SUMMARY OF THE INVENTION

In one aspect this invention provides a method of treating a solution of a polymer by the use of magnetically attractable beads which do not specifically bind the polymer, comprising the steps of:

suspending the magnetically attractable beads in the solution,

precipitating the polymer out of solution whereby it becomes non-specifically associated with the beads,

applying a magnetic field to draw down a precipitate of the beads and the associated polymer, and

separating the precipitate from a supernatant liquid.

The key to the invention is the use of magnetically attractable beads (hereinafter magnetic beads). The nature of the magnetic beads is not critical, and commercially available beads may be used. The beads typically have an average diameter in the range 1 to 100 μm, and comprise finely divided magnetizable material encapsulated in organic polymer.

Or the organic polymer may be omitted. Beads of magnetic iron oxide are commercially available. Such beads have been successfully used in this invention in sizes ranging from below 1 μm up to 40 μm. Even the larger beads remain in suspension at least for the duration of the precipitation step; their subsequent tendency to settle out assists the magnetic field in drawing down the precipitate.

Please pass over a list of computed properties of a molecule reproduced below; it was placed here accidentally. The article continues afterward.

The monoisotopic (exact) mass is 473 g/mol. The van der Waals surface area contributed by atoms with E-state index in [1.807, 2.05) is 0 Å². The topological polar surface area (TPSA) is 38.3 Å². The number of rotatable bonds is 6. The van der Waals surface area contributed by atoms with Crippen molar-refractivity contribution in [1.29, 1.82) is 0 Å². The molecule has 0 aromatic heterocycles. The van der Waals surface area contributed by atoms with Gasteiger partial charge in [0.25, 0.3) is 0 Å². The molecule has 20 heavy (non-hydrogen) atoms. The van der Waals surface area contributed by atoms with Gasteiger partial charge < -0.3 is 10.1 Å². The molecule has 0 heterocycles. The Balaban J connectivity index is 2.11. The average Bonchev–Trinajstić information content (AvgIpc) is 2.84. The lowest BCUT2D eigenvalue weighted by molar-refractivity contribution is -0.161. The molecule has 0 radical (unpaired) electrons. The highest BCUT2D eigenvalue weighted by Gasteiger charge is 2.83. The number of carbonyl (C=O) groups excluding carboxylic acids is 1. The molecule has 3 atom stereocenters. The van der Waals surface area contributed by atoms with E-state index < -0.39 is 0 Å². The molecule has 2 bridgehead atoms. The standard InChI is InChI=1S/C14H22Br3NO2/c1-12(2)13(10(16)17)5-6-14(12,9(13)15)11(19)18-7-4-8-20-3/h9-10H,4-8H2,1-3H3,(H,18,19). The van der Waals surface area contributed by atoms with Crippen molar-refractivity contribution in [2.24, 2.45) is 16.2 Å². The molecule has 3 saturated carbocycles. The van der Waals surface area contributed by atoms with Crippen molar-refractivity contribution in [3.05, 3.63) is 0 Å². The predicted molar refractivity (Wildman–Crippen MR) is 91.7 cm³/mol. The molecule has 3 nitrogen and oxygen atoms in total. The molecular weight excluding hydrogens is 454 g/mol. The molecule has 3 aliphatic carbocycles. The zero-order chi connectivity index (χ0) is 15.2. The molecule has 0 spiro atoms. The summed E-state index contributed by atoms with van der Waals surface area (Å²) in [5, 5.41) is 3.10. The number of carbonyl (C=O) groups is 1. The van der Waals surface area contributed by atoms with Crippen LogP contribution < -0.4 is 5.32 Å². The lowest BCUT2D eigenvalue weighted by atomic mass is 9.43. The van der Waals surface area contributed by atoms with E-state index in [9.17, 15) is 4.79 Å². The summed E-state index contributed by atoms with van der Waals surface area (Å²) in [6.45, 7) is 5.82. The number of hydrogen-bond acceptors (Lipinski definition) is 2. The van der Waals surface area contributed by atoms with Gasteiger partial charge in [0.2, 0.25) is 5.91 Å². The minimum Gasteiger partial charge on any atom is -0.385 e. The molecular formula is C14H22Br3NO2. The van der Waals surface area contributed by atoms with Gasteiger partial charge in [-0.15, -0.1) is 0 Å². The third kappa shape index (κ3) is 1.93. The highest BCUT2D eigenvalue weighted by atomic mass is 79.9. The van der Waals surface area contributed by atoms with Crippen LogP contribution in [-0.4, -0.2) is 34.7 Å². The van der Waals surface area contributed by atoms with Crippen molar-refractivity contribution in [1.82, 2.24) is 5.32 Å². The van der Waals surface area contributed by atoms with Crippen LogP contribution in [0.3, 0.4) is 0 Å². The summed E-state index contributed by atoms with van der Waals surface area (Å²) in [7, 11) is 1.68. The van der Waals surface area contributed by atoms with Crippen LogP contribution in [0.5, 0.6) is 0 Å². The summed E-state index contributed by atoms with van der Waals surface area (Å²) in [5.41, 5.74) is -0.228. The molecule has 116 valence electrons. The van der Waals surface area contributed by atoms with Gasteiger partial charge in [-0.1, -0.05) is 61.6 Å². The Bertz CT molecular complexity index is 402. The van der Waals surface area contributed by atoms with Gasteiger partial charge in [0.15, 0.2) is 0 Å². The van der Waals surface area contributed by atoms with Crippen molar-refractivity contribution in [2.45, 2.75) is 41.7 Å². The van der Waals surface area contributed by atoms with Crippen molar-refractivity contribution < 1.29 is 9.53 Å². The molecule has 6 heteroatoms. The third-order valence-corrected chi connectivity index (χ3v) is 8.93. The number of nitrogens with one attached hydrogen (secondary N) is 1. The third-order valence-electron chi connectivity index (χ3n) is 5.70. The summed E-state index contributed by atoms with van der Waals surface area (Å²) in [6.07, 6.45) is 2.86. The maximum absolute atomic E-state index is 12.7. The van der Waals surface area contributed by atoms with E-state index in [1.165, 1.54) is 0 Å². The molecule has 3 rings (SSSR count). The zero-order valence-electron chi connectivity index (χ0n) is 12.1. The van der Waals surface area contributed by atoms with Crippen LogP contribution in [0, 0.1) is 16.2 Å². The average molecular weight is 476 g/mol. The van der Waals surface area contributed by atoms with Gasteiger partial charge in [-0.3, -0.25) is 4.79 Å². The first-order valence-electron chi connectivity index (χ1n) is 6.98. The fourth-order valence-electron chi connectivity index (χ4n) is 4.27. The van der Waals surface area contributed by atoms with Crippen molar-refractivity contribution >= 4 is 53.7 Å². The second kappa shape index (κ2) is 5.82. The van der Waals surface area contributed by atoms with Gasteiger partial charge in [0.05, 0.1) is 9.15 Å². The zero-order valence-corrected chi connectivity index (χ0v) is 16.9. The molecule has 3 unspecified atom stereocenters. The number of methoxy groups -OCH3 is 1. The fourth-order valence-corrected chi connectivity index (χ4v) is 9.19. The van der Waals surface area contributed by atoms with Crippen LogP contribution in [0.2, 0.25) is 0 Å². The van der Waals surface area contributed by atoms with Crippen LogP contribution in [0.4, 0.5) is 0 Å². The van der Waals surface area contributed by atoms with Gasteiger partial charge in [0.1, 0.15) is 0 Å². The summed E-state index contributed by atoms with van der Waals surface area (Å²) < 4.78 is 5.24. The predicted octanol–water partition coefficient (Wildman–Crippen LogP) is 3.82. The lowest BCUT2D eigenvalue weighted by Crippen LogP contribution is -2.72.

To improve recovery of precipitated polymers, the beads may be pretreated to reduce any unwanted tendency to bind the polymers permanently. For example, when the polymers are nucleic acids, the beads may be pre-treated with a phosphate solution. This treatment is believed to phosphatize any exposed magnetisable material, and may not be necessary if the magnetisable material is completely encapsulated in inert polymer.

The beads are preferably added to the solution either before, or together with, a reagent used to precipitate the polymer. Alternatively, the beads may be added after the precipitation step, under conditions to cause the pre-existing precipitate to become associated with them.

The starting solution is preferably aqueous. However starting solutions in polar or non-polar organic solvents are envisaged, particularly when the polymer is of synthetic origin.

While the invention is applicable to polymers generally, it is of particular importance in relation to biopolymers. Biopolymers are polymers found in biological systems. The nature of the biopolymer is not critical to the invention. Biopolymers include nucleic acids (DNA and RNA), proteins, polypeptides, polysaccharides, cell membrane material, bacteriophages, virus, and procaryotic and eucaryotic cells.